A guide of good practices

The SAMEurope team writes a guide of good practices in order to share our experience and knowledge on supporting student athletes. From inside the consortium, we collected and brought together information on our dual career support services (characteristics, administrative procedures, regulations etc). To this end, we designed and implemented several tools: a survey among sport staff and mobility staff, interviews of dual career managers and a questionnaire answered by our student athletes on their expectations and needs before their mobility. The information was structured so as to sort the list of good practices that are common in the different universities of the consortium.

Today, we are processing the last steps of the writing by selecting the best practices and defining a strategy that helps to transfer them in other institutions (local, regional and national). In 2024, the guide will be published and spread among the largest number of European HEIs involved or willing to engage in student athletes’ mobility. Concretely, we expect to increase significantly the number of mobility opportunities for all student athletes wishing to live the Erasmus+ exchange experience.

A sociological study

Together in SAMEurope, we are conducting a sociological study to identify, measure and highlight the benefits of an international academic mobility on our student athletes. The study aims to provide grounds to all these statements and it is designed by researchers from sport science and geography; it considers both the observations of alumni student athletes concerning their personal and professional development after international mobility, and the feedback of employers on the qualities they see that might have especially been developed through the former student athlete’s international mobility. The results of this study will serve the student athletes to better self-promote and increase their employability, and the companies to become aware of such skilled profiles.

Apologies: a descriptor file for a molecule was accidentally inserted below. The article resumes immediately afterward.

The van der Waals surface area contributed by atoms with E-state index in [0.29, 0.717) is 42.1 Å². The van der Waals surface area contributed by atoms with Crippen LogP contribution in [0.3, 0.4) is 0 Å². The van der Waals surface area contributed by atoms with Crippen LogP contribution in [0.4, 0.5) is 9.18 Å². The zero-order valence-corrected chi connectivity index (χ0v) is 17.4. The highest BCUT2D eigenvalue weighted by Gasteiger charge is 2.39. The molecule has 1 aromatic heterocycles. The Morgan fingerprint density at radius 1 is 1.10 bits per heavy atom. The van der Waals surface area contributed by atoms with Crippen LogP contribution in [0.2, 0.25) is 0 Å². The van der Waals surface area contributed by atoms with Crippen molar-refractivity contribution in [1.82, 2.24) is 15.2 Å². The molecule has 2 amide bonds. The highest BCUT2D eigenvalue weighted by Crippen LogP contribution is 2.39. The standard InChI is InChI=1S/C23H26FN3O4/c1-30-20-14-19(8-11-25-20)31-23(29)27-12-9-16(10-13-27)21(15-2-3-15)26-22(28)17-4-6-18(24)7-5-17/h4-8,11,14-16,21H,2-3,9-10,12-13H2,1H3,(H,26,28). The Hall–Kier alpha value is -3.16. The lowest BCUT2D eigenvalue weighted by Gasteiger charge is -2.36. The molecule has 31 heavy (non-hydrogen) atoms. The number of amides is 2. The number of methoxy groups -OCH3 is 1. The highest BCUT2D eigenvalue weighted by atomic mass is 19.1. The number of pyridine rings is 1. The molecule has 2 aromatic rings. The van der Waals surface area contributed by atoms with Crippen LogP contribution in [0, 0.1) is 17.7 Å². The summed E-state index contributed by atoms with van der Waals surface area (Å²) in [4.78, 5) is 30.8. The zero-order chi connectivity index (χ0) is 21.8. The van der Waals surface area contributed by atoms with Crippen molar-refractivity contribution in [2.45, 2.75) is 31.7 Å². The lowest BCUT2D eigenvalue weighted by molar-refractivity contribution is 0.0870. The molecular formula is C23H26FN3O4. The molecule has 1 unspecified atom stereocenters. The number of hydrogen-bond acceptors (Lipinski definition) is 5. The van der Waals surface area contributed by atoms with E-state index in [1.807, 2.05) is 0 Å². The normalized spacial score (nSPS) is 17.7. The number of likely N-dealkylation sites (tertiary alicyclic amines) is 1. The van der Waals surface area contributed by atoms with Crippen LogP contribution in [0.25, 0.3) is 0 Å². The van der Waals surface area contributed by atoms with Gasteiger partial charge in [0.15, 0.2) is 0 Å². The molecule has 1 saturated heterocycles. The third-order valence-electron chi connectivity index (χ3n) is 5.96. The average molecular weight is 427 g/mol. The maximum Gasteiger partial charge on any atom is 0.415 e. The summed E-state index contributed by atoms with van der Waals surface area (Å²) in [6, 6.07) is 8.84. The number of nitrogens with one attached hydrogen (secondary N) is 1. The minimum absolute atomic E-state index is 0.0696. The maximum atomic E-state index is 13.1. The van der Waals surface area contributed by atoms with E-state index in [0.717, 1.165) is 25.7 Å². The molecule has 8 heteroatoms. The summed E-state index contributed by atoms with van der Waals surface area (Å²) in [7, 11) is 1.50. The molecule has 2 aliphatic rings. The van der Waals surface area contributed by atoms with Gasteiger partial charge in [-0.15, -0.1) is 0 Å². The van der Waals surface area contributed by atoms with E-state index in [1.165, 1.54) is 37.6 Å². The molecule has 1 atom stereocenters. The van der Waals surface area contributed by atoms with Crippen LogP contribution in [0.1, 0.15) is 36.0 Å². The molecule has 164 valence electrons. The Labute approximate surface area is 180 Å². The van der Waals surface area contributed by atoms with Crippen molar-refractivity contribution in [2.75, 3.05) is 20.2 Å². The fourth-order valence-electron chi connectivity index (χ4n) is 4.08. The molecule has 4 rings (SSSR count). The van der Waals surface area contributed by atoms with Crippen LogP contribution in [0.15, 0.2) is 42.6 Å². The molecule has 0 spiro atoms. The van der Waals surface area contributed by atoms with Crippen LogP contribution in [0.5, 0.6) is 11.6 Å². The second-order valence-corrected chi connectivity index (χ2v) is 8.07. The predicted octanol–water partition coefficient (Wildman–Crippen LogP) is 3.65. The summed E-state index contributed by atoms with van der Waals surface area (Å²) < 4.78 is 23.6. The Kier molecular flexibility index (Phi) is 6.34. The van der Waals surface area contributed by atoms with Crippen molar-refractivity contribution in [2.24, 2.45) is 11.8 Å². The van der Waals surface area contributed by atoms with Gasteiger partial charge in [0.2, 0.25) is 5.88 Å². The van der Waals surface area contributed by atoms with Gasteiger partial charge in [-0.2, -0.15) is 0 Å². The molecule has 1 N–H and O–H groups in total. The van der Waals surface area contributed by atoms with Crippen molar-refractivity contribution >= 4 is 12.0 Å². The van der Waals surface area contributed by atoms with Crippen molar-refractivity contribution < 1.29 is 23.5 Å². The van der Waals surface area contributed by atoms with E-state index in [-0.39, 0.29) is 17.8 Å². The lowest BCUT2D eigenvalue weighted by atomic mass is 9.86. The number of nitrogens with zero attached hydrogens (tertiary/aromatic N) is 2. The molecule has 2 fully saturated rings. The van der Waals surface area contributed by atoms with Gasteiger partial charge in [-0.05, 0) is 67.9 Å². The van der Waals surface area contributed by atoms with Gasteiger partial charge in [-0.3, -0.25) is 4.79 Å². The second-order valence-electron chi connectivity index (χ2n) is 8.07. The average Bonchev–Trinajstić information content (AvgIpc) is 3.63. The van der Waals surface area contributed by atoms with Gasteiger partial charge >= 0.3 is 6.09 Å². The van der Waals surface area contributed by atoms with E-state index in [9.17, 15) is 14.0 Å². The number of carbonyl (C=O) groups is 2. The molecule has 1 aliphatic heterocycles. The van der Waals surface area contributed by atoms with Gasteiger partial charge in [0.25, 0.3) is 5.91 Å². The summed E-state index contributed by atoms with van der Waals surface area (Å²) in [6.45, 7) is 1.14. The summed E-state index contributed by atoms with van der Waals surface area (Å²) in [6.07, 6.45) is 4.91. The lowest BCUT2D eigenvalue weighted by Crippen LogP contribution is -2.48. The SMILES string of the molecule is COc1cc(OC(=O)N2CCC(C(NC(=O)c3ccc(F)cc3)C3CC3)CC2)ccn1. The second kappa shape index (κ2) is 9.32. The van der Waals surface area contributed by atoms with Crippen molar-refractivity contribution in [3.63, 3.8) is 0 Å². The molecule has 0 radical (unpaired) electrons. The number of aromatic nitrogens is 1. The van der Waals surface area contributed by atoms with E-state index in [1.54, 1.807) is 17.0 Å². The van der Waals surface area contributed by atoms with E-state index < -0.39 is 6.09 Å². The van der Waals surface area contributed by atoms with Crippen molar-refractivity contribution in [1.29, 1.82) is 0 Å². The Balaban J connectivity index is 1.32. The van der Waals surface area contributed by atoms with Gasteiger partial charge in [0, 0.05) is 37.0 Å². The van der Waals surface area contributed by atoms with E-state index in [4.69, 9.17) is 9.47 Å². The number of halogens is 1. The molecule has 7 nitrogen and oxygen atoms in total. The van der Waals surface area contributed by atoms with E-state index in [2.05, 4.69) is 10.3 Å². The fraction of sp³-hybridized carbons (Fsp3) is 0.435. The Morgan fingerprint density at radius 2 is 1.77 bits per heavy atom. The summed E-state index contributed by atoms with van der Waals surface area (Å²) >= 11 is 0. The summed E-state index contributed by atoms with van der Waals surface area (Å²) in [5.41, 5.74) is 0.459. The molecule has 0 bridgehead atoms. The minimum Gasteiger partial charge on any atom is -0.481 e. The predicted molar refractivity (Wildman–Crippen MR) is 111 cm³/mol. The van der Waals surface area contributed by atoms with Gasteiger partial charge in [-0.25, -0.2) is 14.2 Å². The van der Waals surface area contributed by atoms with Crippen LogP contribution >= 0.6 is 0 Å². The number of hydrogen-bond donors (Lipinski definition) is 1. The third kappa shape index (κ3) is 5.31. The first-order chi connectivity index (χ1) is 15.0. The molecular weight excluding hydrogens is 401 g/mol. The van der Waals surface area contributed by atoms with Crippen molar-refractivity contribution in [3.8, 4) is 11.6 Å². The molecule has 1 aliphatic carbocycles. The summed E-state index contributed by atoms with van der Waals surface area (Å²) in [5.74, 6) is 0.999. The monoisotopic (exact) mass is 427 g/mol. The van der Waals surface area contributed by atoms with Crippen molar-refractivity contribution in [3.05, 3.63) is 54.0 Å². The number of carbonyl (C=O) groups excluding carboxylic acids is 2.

More than a project

Above all, the dissemination of SAMEurope’s concrete tools will contribute to raise awareness among all HEIs since its ambition is to spread worldwide, even if it has been founded as a European network and is co-funded by the Erasmus+ programme. SAMEurope aims to create and nurture a dual career universities network, beyond the original consortium and beyond Europe.

Experiencing another way of training and competing ultimately enriches the student athlete’s global sportsperson’s mindset

Beyond the standard academic experience abroad, we believe that mobility brings student athletes special skills for their professional as well as for their sport careers. It increases their capacity for adaptation, organisation and knowledge of other EU countries, so that they can obtain education in accordance with their study needs and reach their stage of maximum sporting performance. Additionally, an Erasmus+ experience can also change student athletes’ vision of their own sport practice, as experiencing another way of training and competing ultimately enriches their global sportsperson’s mindset. Definitely, it is also one key for inspiring in student athletes a sense of belonging to a European sport community.